I was looking for good historical fiction and ran across this novel, which is also a mystery and romance. It’s a little different from much of what I read, and reminds me a bit of Victoria Holt, whose work I read voraciously as a teenager and younger woman. I received the DRC courtesy of Net Galley and Berkley Publishing Group in exchange for an honest review. This title will be available to the public April 19, 2016.
Calista Langley is a spinster, which is what unmarried women were called a century ago. She runs salons in her home for the purpose of intellectual discussion, a chance for men and women to get to know one another in a socially acceptable setting before they commence the courting ritual. But Langley has a stalker. A man has been using a long-disused dumbwaiter to hoist himself up to her bedroom, where he can watch her in the shadows. He leaves grim mementos mori—associated with death—on her pillow for her to find. Her initials are etched in them, a particularly chilling detail. We know fairly early who it is that is doing this, but Calista herself does not know.
“This is what it had come to—a life lived on the razor edge of fear. The sense of being watched all the time and the ghastly gifts were playing havoc with her nerves…Her intuition was screaming at her, warning her that whoever was sending her the gifts was growing more obsessed and more dangerous with each passing day. But how did one fight a demon that lurked in the shadows?”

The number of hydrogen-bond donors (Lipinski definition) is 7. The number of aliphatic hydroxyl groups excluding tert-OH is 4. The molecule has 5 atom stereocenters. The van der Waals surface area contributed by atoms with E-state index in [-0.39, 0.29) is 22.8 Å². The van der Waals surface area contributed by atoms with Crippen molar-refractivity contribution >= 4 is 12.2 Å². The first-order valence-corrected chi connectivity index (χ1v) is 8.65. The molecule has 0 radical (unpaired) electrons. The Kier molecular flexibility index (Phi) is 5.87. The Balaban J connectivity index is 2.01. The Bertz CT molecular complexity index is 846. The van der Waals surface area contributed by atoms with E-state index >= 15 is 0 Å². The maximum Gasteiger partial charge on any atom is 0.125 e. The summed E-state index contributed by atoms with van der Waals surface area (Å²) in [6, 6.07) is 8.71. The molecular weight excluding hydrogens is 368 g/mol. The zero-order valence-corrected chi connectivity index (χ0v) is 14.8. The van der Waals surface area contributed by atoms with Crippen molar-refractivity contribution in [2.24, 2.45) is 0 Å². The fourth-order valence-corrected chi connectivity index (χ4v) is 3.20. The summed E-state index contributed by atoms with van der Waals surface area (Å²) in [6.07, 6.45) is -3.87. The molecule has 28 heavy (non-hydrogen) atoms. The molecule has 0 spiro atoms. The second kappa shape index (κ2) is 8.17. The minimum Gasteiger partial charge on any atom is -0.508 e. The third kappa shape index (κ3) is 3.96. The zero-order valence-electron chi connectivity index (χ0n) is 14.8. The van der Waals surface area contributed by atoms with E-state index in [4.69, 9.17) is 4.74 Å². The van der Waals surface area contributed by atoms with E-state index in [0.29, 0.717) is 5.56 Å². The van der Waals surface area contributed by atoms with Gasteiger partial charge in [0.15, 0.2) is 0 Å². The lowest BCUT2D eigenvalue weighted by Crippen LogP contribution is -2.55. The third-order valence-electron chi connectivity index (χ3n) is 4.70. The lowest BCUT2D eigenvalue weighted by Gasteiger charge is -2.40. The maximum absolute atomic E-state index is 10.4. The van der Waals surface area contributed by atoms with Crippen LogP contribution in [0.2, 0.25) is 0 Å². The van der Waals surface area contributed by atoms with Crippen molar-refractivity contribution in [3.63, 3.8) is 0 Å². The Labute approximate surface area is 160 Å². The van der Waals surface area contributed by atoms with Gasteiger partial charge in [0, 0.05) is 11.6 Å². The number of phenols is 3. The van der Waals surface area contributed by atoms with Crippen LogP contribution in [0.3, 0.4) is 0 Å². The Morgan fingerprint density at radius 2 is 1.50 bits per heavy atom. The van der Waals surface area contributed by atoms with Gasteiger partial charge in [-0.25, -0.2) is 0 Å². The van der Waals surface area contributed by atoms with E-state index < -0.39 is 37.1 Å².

At about the same time, Trent Hastings has come to see her, convinced that she is corrupting his sister Eudora, a client and frequent guest at the salons held in Calista’s home.
The overall tone of the story is a trifle melodramatic for my taste right now, but if you had given me this book thirty or thirty-five years ago, I would have worn it out re-reading it and then passed it on to my friends. The romantic scenes are steamy yet tasteful . Quick can raise our interest to a higher level just building up to a kiss than many of the writers of erotica are able to do with everyone’s clothes on the ground and explicit information left, right, and center.
In fact, though I often make a point of letting my readers know when a book will be objectionable to conservative Christian readers, in this case I feel confident in saying you should be fine here. The language never gets hotter than an occasional “damnation!”
One thing that was especially interesting to me was the minute detail given to Victorian funeral customs and the odd accessories that were popular then. It never occurred to me, for example, that anyone would spend good money on a tear-catcher, but some folks did. For the more practical purchasers, the coffin bell is a handy way to let everyone know that you’re not dead after all, and would like out of this box, please!
All told, this was a fun, accessible read. I rate it 4 stars as a YA novel, and 3.5 stars rounded up for general audiences.